Loyalty programs can be a mixed blessing. When they work as advertised, they can lock in consumers and build relationships; when they fail, they vex shoppers and sour relationships.

"You don't want consumers to be frustrated with points that they can't use," said Spencer Hoffman, a partner at Lovell Minnick, a private equity firm with offices in Philadelphia, Los Angeles and New York. Lovell Minnick just made an investment in the Toronto-based Engage People, a loyalty and incentive company that sells web hosted and delivered loyalty, sales and incentive programs for a mix of clients in airline, telecom, financial services and other industries.

In the airline industry, for example, changes in sales strategy have made it harder to rely on rewards programs that offer free or reduced price flights.

"The reduction in capacity has makes it hard for consumers to redeem offers," said Jonathan Silver, CEO of Engage. "Airlines are booked to capacity."

Engage's Loyalty Redemption Globally product enables participants in loyalty programs to redeem and earn loyalty on most e-commerce sites, paired with traditional fulfillment and data analytics. This enables loyalty marketing to be broader and more personalized than traditional miles or discount-based loyalty programs that rely partly on excess capacity.

The companies did not disclose the size of the investment. Lovell Minnick, whose portfolio includes wealth management, business lending and other financial services, sees an opportunity in a marketing trend that's deemphasizing loyalty as an affinity branding exercise and moving the strategy toward a value proposition, where engagement translates into an open currency of sorts.

"It's becoming a complex value proposition to differentiate a company by how it offers a rewards program by offering something of value," Hoffman said, adding the incentive and redemption is driven by rise of data in transaction and point of sale technology. "That trend relies more on the payment than ever before."

There are also financial benefits to a company using this type of loyalty program, since consumers can be engaged for repeat business with a flexible rewards program while the merchant can continue to improve capacity and inventory management.

"The issue was these 'points' were a kind of fuzzy money that didn't result in a major value for an airline or a hotel," Hoffman said. "You want consumers to be able to redeem these rewards in a way that creates a positive connection with the brand and do so in a cost effective manner."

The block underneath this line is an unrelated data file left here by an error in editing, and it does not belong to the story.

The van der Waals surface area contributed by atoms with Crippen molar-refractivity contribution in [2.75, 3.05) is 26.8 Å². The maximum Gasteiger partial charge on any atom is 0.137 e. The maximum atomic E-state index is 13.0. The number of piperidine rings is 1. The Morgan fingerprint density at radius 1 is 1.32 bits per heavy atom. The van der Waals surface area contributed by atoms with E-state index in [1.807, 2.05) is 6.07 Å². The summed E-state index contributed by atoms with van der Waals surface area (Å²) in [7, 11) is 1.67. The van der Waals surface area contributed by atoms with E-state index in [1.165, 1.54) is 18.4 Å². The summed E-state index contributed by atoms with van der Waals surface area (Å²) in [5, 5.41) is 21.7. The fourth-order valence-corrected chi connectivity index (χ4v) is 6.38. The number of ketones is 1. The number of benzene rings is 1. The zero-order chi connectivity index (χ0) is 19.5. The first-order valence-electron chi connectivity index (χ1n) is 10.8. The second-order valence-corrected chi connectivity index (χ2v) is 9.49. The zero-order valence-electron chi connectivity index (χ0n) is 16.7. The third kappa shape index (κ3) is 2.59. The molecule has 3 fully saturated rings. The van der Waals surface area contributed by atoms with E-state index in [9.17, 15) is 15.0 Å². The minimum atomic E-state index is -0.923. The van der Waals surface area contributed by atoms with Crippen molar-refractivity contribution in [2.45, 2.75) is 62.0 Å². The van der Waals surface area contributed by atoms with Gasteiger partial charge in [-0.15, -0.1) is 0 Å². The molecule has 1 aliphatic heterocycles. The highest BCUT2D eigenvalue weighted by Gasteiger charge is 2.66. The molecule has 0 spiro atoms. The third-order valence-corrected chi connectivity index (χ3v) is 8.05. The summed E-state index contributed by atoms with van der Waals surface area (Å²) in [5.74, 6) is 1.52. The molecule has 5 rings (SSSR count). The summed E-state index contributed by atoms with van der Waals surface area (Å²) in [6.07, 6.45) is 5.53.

Less inventory could theoretically limit opportunities for promotions and discounts, but it can also increase both the efficiency and power of promotion, said Thad Peterson, a senior analyst at Aite Group.

'With tighter inventory management there's more accurate knowledge of items that are selling well or poorly and the ability to quickly deliver offers in near real time can create value," Peterson said. "Loyalty is finally moving to the point of sale and FIS and Verifone just introduced a very elegant loyalty program. As that capacity expands and becomes much more robust, we can expect to see much less latency in the offer delivery channel, which has a dramatic impact on customer conversion. Both areas of technology will have significant positive impact on merchant top and bottom lines."

Other companies are also selling technology that turns loyalty programs into a more flexible and open currency. Sionic Mobile delivers a virtual currency based on purchases that can be used at a merchant network or for charitable giving. Sionic's sales pitch is based partly on mitigating the challenges of the EMV migration at the point of sale. FIS and Verifone are separately collaborating to broaden the availability of rewards programs in an effort to encourage redemption.

The inventory play doesn't work for all merchant categories, according to Raymond Pucci, associate director of research services for Mercator Advisory Group. Quick service business, for example, don't rely on inventory for merchant rewards, but more on coupons tied to other mobile point of sale technology such as order ahead.

"These loyalty programs rely on frequent traffic, so they are built for coffee shops or other quick service restaurants where people go in once or twice a day."

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